Editor’s note: If you’re having trouble with that old Suzuki, BSA or BMW, Keith Fellenstein is your guy. From motorcycle tuning tips to detailed motorcycle engine repair, he can draw from a wealth of experience to help guide you to success. Send questions to: Keith’s Garage, Motorcycle Classics, 1503 SW 42nd St., Topeka, KS 66609, or send an e-mail with “Keith’s Garage” as the subject.
Q: I have a 1966 Honda CL77 305. We all know the charging system setup wasn’t the best on these 12-volt bikes. From the factory they were weak at best. I’m trying to figure out why the stator isn’t producing 60 volts to the rectifier? I have installed two different stators and replaced the rotor as well. I also installed a new rectifier and new coils. The bike now starts with one kick, but when I turn the lights on, I start losing the DC current, as shown using my voltmeter. I have checked the red wire, the brown wire and the yellow wire going to the rectifier, as shown in the manual. I have also replaced the headlight switch, and I’ve added a new wiring harness, too. I have also installed the electronic ignition from Charlie’s Place. The new battery is simply not getting up to 14 volts when lights come on. Lights on or off, the battery is losing voltage. I could go insane over this.— Bruce A. Ferguson/via email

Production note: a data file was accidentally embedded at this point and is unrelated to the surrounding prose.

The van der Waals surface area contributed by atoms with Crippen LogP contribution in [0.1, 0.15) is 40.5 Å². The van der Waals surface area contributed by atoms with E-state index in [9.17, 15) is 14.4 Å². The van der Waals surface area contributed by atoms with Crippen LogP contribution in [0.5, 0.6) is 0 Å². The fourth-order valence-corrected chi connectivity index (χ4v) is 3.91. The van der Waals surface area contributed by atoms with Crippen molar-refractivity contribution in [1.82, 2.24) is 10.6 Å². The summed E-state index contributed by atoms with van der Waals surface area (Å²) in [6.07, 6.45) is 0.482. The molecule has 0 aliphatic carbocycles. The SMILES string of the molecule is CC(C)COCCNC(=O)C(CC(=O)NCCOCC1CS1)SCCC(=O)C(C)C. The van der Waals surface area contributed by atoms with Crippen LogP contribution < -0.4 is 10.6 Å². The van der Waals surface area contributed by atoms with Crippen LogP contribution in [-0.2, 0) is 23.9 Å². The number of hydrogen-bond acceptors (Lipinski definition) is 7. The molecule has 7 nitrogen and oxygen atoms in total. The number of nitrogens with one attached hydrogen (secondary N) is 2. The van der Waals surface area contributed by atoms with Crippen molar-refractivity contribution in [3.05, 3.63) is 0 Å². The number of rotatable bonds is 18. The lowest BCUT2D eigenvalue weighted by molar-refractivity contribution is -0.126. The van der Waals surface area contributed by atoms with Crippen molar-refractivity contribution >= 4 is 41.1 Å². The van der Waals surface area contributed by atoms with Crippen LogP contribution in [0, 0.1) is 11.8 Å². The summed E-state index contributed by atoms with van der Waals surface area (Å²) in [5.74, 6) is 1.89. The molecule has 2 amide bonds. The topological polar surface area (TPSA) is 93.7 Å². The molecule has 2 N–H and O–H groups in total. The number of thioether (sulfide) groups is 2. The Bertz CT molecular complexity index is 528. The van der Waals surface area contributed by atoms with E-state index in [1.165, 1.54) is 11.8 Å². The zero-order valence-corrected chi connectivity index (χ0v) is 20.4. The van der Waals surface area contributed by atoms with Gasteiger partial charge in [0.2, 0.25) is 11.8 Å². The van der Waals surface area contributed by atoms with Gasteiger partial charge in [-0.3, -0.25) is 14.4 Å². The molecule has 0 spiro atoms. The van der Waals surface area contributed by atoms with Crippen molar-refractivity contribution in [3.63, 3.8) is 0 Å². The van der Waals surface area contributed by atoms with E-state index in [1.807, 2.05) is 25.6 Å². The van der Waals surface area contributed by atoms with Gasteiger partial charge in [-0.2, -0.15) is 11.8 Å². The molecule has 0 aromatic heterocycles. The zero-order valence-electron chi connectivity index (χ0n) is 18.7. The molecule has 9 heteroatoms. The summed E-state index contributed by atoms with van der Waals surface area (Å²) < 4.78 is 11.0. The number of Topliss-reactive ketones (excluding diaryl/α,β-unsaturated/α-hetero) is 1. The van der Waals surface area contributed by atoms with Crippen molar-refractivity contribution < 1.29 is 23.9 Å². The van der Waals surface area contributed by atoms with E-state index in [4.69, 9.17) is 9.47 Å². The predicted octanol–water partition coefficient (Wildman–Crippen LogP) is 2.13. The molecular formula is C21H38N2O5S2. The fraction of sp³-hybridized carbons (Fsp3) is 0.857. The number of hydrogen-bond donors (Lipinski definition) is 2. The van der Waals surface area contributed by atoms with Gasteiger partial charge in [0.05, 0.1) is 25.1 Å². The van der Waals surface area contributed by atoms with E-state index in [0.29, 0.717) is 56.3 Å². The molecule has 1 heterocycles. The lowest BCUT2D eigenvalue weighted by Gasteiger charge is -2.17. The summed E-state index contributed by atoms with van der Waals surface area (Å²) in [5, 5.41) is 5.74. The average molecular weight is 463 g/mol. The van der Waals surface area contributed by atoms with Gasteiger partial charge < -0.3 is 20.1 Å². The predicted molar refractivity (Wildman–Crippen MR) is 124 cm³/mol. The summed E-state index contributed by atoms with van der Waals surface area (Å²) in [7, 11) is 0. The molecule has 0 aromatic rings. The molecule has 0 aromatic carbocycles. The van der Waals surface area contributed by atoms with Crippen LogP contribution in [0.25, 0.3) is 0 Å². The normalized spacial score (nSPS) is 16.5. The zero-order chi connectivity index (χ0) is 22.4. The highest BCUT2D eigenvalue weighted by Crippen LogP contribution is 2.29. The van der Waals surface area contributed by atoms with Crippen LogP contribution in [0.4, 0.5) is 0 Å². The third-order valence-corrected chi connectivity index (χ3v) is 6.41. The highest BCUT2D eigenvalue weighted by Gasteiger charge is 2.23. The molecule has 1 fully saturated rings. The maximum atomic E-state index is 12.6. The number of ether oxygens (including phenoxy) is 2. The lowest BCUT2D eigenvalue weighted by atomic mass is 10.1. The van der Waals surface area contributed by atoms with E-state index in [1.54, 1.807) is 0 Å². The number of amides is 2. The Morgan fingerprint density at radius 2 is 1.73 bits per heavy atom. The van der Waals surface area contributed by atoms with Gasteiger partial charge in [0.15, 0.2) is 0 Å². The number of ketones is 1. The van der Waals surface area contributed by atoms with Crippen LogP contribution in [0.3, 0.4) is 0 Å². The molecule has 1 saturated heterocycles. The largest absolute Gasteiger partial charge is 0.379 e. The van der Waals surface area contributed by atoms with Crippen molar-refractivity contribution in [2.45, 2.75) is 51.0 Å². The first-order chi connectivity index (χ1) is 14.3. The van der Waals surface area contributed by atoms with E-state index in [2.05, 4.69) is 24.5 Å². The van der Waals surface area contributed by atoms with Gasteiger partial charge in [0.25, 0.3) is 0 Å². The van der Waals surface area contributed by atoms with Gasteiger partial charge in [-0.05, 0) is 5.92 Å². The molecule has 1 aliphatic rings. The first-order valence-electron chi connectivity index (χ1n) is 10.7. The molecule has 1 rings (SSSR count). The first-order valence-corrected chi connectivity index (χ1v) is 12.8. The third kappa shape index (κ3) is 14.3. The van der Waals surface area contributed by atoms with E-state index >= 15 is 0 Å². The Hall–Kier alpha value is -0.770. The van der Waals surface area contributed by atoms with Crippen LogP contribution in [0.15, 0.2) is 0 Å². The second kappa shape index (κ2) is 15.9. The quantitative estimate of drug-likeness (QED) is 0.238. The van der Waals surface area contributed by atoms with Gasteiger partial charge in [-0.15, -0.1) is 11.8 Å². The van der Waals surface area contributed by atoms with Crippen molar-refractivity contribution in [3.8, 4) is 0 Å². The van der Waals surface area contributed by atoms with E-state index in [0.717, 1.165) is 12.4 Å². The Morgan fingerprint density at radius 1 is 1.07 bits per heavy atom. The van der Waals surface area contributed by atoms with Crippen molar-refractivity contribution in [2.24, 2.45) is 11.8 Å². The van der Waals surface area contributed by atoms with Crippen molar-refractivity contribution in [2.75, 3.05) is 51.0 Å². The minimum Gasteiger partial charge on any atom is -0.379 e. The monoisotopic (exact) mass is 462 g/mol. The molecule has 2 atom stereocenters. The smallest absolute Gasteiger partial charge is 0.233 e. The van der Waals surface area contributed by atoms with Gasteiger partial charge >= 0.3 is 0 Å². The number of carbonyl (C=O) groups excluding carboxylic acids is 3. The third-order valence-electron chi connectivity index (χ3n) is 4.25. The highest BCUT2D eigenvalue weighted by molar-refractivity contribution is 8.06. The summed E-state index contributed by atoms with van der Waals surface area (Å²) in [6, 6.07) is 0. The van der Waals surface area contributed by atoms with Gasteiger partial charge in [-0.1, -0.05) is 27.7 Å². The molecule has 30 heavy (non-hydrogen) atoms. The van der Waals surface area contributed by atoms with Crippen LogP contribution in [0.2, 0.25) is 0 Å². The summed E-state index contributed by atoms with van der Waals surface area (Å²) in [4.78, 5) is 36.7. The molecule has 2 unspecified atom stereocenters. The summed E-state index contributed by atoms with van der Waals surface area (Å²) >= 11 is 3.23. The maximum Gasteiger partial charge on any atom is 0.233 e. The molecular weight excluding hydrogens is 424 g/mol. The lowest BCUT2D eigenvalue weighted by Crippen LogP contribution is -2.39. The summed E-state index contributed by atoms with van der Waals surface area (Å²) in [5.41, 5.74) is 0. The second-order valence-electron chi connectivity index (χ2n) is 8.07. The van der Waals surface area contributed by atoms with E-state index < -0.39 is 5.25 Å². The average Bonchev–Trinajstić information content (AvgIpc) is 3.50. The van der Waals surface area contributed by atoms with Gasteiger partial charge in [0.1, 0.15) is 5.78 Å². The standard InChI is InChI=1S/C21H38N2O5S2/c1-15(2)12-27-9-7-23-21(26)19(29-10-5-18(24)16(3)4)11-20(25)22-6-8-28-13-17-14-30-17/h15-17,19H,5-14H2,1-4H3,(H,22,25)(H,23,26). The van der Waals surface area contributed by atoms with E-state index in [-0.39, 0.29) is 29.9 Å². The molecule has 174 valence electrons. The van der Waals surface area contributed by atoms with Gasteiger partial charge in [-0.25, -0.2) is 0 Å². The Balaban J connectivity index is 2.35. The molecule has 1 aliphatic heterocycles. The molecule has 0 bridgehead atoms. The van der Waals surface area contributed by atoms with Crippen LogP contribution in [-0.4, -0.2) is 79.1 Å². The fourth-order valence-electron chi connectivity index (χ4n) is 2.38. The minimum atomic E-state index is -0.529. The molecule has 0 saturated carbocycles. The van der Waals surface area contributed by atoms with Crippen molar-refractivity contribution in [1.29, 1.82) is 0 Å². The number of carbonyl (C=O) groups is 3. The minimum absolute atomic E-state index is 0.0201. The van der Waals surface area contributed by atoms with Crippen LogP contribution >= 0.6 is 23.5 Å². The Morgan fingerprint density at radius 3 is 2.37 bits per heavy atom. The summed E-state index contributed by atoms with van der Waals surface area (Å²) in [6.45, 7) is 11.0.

A: We’ve been fighting a losing battle with these marginal charging bikes ever since full-time headlight use became law. It used to be that the bike would mostly be used during the day, long enough to barely get the battery to full charge. Then if you had some night riding, it would drain the battery, but hopefully not so much that you couldn’t make up the deficit the next day. I’m not sure those machines ever managed to charge a battery to 13 volts, much less 14 volts. I think your best bet is a battery tender, since you’ve replaced all the components with no improvement. MC